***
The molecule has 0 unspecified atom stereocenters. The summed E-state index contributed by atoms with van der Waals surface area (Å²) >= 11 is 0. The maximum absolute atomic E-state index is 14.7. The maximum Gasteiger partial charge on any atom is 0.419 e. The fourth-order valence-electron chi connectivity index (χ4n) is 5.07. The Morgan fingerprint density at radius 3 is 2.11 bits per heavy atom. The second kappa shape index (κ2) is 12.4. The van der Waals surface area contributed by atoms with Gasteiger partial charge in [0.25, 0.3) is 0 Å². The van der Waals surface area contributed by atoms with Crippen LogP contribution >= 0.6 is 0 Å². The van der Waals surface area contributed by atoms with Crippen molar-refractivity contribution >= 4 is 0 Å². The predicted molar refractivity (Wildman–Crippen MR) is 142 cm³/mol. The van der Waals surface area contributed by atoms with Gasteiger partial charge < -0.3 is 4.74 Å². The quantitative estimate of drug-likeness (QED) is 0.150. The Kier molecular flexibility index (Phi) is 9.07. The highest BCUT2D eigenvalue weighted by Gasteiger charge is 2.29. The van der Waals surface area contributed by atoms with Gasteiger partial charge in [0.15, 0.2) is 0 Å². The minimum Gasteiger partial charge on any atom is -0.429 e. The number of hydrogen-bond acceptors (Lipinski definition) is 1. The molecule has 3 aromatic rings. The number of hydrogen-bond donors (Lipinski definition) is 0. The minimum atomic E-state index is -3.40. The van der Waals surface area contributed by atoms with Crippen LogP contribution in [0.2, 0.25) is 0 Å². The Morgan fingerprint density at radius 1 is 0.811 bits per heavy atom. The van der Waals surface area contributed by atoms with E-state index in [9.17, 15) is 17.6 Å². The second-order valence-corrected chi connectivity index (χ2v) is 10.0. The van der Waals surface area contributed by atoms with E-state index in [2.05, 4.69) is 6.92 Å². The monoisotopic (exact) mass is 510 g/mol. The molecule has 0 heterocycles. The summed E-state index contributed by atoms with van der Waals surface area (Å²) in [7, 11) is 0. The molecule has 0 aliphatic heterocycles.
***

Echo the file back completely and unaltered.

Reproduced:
The molecule has 0 unspecified atom stereocenters. The summed E-state index contributed by atoms with van der Waals surface area (Å²) >= 11 is 0. The maximum absolute atomic E-state index is 14.7. The maximum Gasteiger partial charge on any atom is 0.419 e. The fourth-order valence-electron chi connectivity index (χ4n) is 5.07. The Morgan fingerprint density at radius 3 is 2.11 bits per heavy atom. The second kappa shape index (κ2) is 12.4. The van der Waals surface area contributed by atoms with Gasteiger partial charge in [0.25, 0.3) is 0 Å². The van der Waals surface area contributed by atoms with Crippen LogP contribution >= 0.6 is 0 Å². The van der Waals surface area contributed by atoms with Crippen molar-refractivity contribution >= 4 is 0 Å². The predicted molar refractivity (Wildman–Crippen MR) is 142 cm³/mol. The van der Waals surface area contributed by atoms with Gasteiger partial charge < -0.3 is 4.74 Å². The quantitative estimate of drug-likeness (QED) is 0.150. The Kier molecular flexibility index (Phi) is 9.07. The highest BCUT2D eigenvalue weighted by Gasteiger charge is 2.29. The van der Waals surface area contributed by atoms with Gasteiger partial charge in [0.15, 0.2) is 0 Å². The minimum Gasteiger partial charge on any atom is -0.429 e. The number of hydrogen-bond acceptors (Lipinski definition) is 1. The molecule has 3 aromatic rings. The number of hydrogen-bond donors (Lipinski definition) is 0. The minimum atomic E-state index is -3.40. The van der Waals surface area contributed by atoms with Crippen LogP contribution in [0.2, 0.25) is 0 Å². The Morgan fingerprint density at radius 1 is 0.811 bits per heavy atom. The van der Waals surface area contributed by atoms with E-state index in [9.17, 15) is 17.6 Å². The second-order valence-corrected chi connectivity index (χ2v) is 10.0. The van der Waals surface area contributed by atoms with E-state index in [2.05, 4.69) is 6.92 Å². The monoisotopic (exact) mass is 510 g/mol. The molecule has 0 heterocycles. The summed E-state index contributed by atoms with van der Waals surface area (Å²) in [7, 11) is 0. The molecule has 0 aliphatic heterocycles.